The Mirai Botnet changed the botnet landscape, and, sadly, its legacy is likely to live on forever. More and more people have Internet-connected devices of all kinds in their homes – smart TVs, AC units, smart refrigerators, etc. While this new technology is magnificent, it is also a goldmine for cybercriminals, especially because of the relatively lax security policies that this hardware has. Often, their owners do not take their network security seriously, and they end up using outdated firmware, vulnerable software, or even the default login credentials – huge security flaws.
Mukashi is one of the most recent projects that was created by using the open-source code of the Mirai Botnet. Unlike Mirai, Mukashi targets a very limited pool of devices. In fact, it just goes after one hardware type – network-attached storage (NAS) devices produced by Zyxel. To infect these devices, the Mukashi Botnet uses the CVE-2020-9054 vulnerability that affected over 100 million devices when it was first described – of course, Zyxel released a security update that fixed the issue, but there are still tens of thousands of vulnerable Zyxel-made NAS devices. It is important to note that the list of targets of the Mukashi could be expanded by its operators easily, and they may opt to go after other Internet-enabled hardware. If a botnet is not looking to exploit a specific vulnerability, it usually uses a brute-force attack to guess the administrator account's login credentials.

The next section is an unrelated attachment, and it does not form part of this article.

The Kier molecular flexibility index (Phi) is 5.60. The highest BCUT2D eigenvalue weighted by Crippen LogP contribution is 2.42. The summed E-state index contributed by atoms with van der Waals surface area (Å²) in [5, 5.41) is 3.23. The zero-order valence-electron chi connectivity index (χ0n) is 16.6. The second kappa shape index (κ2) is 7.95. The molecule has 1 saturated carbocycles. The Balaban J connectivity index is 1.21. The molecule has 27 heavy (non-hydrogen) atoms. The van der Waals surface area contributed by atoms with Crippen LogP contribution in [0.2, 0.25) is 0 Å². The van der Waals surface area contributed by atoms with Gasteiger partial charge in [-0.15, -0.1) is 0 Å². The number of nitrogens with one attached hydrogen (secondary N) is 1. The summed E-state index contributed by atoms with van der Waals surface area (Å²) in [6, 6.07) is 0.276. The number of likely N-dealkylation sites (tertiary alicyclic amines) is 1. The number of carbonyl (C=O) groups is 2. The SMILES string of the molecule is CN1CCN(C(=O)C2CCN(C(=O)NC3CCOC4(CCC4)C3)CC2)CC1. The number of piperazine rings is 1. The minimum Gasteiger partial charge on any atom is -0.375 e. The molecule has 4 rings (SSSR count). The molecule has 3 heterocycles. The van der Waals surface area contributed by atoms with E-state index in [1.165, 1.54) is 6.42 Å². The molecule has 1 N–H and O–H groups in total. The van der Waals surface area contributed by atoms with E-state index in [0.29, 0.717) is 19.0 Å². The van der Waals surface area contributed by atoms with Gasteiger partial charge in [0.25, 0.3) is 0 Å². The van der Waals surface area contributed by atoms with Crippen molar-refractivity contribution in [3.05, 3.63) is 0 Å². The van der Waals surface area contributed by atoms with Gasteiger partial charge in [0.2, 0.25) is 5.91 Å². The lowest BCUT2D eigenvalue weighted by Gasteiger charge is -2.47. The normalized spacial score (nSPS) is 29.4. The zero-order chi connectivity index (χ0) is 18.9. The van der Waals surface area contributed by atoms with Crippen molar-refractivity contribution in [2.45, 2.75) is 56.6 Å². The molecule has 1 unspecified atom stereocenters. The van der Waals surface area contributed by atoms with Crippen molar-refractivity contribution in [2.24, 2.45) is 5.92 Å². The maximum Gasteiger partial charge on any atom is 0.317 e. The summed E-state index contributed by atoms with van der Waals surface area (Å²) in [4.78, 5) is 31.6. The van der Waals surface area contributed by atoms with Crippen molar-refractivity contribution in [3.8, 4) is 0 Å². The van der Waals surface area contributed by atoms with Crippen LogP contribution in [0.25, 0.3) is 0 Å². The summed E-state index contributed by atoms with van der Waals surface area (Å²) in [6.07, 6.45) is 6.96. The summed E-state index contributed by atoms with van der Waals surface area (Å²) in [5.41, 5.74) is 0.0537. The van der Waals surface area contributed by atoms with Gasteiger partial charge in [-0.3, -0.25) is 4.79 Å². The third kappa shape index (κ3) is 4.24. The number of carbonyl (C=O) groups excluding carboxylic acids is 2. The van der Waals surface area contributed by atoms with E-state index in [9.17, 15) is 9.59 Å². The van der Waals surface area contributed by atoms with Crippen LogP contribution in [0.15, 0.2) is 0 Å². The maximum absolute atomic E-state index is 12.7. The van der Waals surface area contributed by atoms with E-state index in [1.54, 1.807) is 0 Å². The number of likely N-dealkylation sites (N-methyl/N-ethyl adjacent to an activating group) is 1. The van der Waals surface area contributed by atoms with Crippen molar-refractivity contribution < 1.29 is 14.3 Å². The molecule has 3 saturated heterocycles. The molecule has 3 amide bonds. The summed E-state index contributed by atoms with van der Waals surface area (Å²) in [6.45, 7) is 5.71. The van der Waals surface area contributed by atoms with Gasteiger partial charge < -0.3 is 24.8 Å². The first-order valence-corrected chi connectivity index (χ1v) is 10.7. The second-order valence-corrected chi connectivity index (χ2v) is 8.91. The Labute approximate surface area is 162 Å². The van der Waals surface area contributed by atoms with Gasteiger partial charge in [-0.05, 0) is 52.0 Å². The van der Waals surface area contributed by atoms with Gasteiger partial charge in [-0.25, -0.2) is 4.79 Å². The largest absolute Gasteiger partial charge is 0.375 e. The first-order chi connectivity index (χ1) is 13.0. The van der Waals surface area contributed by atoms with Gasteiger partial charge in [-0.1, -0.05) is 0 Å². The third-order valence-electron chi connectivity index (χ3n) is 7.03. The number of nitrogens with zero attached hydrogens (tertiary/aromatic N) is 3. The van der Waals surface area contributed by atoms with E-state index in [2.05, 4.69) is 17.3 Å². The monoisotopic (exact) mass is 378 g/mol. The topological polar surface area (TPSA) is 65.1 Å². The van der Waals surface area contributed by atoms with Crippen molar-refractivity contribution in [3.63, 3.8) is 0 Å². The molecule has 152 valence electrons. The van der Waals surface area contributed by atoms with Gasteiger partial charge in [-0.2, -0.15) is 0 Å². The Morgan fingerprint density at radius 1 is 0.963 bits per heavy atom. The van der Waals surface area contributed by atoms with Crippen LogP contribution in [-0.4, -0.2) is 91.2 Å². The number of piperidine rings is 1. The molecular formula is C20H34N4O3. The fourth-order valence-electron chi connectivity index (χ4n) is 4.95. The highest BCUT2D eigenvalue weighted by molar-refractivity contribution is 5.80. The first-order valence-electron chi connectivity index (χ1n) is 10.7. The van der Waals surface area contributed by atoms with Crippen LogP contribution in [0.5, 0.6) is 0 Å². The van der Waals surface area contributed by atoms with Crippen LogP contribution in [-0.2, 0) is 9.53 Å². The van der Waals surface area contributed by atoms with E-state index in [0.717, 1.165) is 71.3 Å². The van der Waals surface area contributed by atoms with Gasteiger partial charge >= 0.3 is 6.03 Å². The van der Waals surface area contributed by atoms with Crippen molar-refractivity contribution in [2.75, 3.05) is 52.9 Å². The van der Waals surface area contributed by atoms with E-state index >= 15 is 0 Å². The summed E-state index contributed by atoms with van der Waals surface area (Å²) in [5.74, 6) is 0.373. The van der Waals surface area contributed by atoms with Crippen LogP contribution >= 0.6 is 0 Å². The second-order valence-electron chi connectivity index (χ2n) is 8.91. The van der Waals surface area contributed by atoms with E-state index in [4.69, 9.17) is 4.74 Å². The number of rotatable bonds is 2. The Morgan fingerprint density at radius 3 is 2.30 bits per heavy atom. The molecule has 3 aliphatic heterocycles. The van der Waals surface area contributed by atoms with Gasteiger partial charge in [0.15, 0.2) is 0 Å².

Just like Mirai, the primary purpose of the Mukashi Botnet is to execute Distributed-Denial-of-Service (DDoS) attacks – it can execute these attacks by abusing the TCP or UDP protocols
Preventing the Mukashi Botnet from affecting your network can be done by ensuring that your Zyxel-made hardware uses the latest firmware, as well as all of your Internet-enabled devices are using secure login credentials.